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From Riot To Insurrection To Terrorism: January 6th Continues To Be A Tragedy In The Eye Of The Beholder

From Riot To Insurrection To Terrorism: January 6th Continues To Be A Tragedy In The Eye Of The Beholder

Authored by Jonathan Turley,

For years, I have maintained that January 6th was a disgraceful riot but not an insurrection.

That issue came to a head with the litigation over disqualifying former president Donald Trump and similar calls to block dozens of Republican incumbents from ballots.

Now, the protest that became a riot has been elevated from an insurrection to a terrorist attack. 

Rep. Alexandria Ocasio-Cortez (D-NY) and other democrats are using the description despite no one being charged with insurrection or terrorism.

On Sunday, Ocasio-Cortez declared to CNN host Jake Tapper that “We’re talking about an individual who ordered essentially a terrorist attack on the Capital of the United States in order to retain power.”

In fairness to Ocasio-Cortez, she is not alone in such characterizations.

For example, many of us were surprised when FBI Director Christopher Wray condemned the January riot at the U.S. Capitol as “domestic terrorism.” From a strictly legal basis, it was wildly inaccurate, in my view.

Liberal publications like Politico have railed against the Justice Department for not charging terrorism. That has been supported by some law professors.

Those charged for their role in the attack that day are largely facing trespass and other less serious charges — rather than insurrection or sedition. While the FBI launched a massive national investigation, it did not find evidence of an insurrection. While a few were charged with seditious conspiracy, no one was charged with insurrection. Trump has never been charged with either incitement or insurrection.

The media has fueled these claims. One year after the riot, CBS News mostly downplayed and ignored the result of its own poll showing that 76 percent viewed it for what it was, as a “protest gone too far.”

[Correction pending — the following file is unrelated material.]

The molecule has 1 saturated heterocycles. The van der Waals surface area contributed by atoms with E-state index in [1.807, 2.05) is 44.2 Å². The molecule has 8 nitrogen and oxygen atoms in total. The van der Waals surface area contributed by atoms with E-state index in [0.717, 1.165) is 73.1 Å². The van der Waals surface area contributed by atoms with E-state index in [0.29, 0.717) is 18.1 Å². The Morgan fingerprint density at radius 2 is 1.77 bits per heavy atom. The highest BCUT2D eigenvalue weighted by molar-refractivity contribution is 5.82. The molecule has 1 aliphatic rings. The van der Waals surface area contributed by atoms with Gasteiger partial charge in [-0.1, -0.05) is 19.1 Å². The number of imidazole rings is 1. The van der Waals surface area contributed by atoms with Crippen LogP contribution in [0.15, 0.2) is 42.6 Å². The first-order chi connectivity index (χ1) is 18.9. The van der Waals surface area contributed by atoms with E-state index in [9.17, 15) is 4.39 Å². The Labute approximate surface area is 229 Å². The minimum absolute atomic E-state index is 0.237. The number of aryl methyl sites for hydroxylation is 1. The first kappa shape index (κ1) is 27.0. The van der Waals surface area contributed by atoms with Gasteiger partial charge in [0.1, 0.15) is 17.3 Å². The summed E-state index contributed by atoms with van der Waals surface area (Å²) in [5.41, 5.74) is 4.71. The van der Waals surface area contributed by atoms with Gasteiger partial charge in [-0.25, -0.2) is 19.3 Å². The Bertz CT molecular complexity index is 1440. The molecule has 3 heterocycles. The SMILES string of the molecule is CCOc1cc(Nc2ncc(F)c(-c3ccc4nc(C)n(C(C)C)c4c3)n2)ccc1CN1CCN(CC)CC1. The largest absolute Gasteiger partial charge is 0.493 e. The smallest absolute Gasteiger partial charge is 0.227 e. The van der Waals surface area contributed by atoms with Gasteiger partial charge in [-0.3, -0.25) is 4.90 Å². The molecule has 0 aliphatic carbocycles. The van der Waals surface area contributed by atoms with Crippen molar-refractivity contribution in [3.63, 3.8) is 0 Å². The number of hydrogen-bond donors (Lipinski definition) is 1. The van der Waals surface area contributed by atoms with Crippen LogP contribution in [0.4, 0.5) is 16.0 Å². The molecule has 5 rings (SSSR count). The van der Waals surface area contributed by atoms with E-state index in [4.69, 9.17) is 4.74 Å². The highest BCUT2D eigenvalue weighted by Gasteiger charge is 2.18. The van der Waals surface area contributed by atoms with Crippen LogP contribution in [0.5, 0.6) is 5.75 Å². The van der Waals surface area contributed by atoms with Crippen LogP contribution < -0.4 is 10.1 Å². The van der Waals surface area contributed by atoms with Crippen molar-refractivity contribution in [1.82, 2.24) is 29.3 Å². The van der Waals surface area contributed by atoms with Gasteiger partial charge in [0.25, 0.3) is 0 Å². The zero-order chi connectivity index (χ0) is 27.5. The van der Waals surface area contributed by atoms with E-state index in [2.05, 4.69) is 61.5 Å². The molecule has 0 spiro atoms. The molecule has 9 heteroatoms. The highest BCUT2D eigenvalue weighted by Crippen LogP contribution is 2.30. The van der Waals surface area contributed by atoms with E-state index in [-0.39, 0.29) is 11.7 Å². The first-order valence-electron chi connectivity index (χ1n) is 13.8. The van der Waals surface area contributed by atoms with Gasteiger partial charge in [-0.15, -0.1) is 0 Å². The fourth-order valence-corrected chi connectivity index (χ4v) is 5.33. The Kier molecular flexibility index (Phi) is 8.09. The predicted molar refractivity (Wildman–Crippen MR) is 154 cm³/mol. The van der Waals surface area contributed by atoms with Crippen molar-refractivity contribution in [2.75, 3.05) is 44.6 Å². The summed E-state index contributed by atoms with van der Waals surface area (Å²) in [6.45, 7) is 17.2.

They argue that this riot could simply be treated as “calculated to influence or affect the conduct of government by intimidation or coercion, or to retaliate against government conduct.” However, so could other protests that result in property damage and criminal acts.  We have seen other legislative proceedings shutdown by protesters with members removed from the floor. The question is where to draw the line to avoid the arbitrary classification of some protests as terrorism and others as unlawful access or trespass.

Nancy Pelosi called protesters at her home Russian plants. Politicians called a protest on the Tennessee House floor “an insurrection.” Such rhetoric excess easily inflames the public, but it creates lasting erroneous views of the law. That in turn can pose a real threat to free speech as the line between demonstrations and terrorism are blurred.

Ocasio-Cortez’s view of what constitutes the crime of terrorism is dubious for many, particularly after she declared that racketeering is not a crime.

However, there is pressure to ramp up rhetoric as we approach the 2024 elections.

To start to call opponents or critics terrorists has long been a problem on both ends of the political spectrum.


Mon, 03/25/2024 – 19:40

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